Organization: Julia Bruehne, Matthew Lovett
Famously, for Lacan, all desire is the desire of the Other. That Other can refer to the barred Other of the symbolic (S(-barred-A)), the imaginary other I imagine myself either like or unlike, or the wholly unknowable real other as the inhuman, unconscious core that constitutes one as a subject. Since desire is always the desire of the other, it is always mediated. Generally, we can think of this mediation as being foremost filtered through language as that which makes desire possible; through the image of the Ideal Ego; or through the excess, extimate jouissance of the death drive.
When Lacan was writing, the Other could be considered fairly simply: the battery of signifiers, the mirror (i(a)). But, what happens when the Other is digital? Is the Internet the Other? Is my online self my Ideal Ego? If my desire is mediated by the Other, and the Other of language and of image can be as wide as the 24/7/365 literally world-wide web, what happens to the structures of desire and identity Lacan identified?Within the last years, several films, novels and TV series emerged, which deal with the issues of identity, self-extensions and proxy personalities in the context of digitalization. Series like Black Mirror or novels like The Perfect Wife approach the idea of reconstructing a deceased loved one on behalf of his or her personality traits as rendered visible through their Facebook, Whatsapp, or Instagram accounts. Films like Ex Machina question the distinguishability of humans and humanoid robots. How can these kinds of relationships be classified in Lacanian terms? Does the ‘conversation’ with a digitally resurrected deceased form part of the symbolic order or part of the imaginary? How is our desire and thus our subjectivity distorted if the categories of life and death, human and robotic, blur in the described ways? How do digital communities like the increasing numbers of livestream gaming or cooking communities affect our relationship with the symbolic? Or the other way round: do the societies that surround us provide a deficient symbolic order, prompting us hence to seek other spheres of speaking, desiring and interacting? Is the common fascination with humanoid robots an expression of a collective mirror stage, in which we seek the identification with an ideal Other? What about the fear or disgust felt by an almost-but-not-quite approximation of a human, as in the Uncanny Valley?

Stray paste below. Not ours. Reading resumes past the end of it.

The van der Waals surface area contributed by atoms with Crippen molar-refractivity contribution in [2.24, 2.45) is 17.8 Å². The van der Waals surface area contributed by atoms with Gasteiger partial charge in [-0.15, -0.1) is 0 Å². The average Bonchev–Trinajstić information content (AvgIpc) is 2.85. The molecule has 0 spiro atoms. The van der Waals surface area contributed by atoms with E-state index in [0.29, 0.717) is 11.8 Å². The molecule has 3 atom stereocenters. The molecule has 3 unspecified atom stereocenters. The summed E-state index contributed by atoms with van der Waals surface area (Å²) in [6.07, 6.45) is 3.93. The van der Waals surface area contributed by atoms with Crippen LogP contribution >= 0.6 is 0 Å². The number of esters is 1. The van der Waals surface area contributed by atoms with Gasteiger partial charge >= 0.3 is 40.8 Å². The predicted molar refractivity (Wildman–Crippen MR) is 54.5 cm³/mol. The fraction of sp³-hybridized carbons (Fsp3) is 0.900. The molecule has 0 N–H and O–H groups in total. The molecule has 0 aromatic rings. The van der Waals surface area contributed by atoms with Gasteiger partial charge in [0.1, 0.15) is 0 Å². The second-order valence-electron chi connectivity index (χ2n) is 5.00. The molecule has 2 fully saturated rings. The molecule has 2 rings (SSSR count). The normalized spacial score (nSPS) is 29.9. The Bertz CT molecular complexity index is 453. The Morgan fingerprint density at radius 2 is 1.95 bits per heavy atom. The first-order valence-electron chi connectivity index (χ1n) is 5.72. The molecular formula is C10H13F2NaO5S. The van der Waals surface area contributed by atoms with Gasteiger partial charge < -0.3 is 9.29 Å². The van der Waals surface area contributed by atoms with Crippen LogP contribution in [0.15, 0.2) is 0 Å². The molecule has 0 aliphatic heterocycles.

Similarly, might we think of desire—how does the seeming omnipresence of pornography, or of digital modification of photos on Instagram, affect both our ego-defenses and our desire? How does the involuntary celibate (incel) constitute himself via a network of misogynists, and how does this network constitute the Image of Woman (who, Lacan knows, does not exist)? If the intervention of the non/m-du-pere is necessary to prevent psychosis, what does that mean for children who have little to no symbolic interdiction via the internet? Does the constant stimulation of the screen form its own kind of intermediary break between mother and child? If so, whose desire is the desire of the Other?
We seek papers that offer a Lacanian approach to the cultural, psychological, and aesthetical phenomena of digital subjectivity, community and desire, or to the question of post-/transhumanity. We especially welcome papers that explore for instance international literature (e.g. French, Francophone, Spanish, Latin American, Italian), films or series which deal with said phenomena and/or papers that explore the changing nature of the subject of desire in light of technological saturation.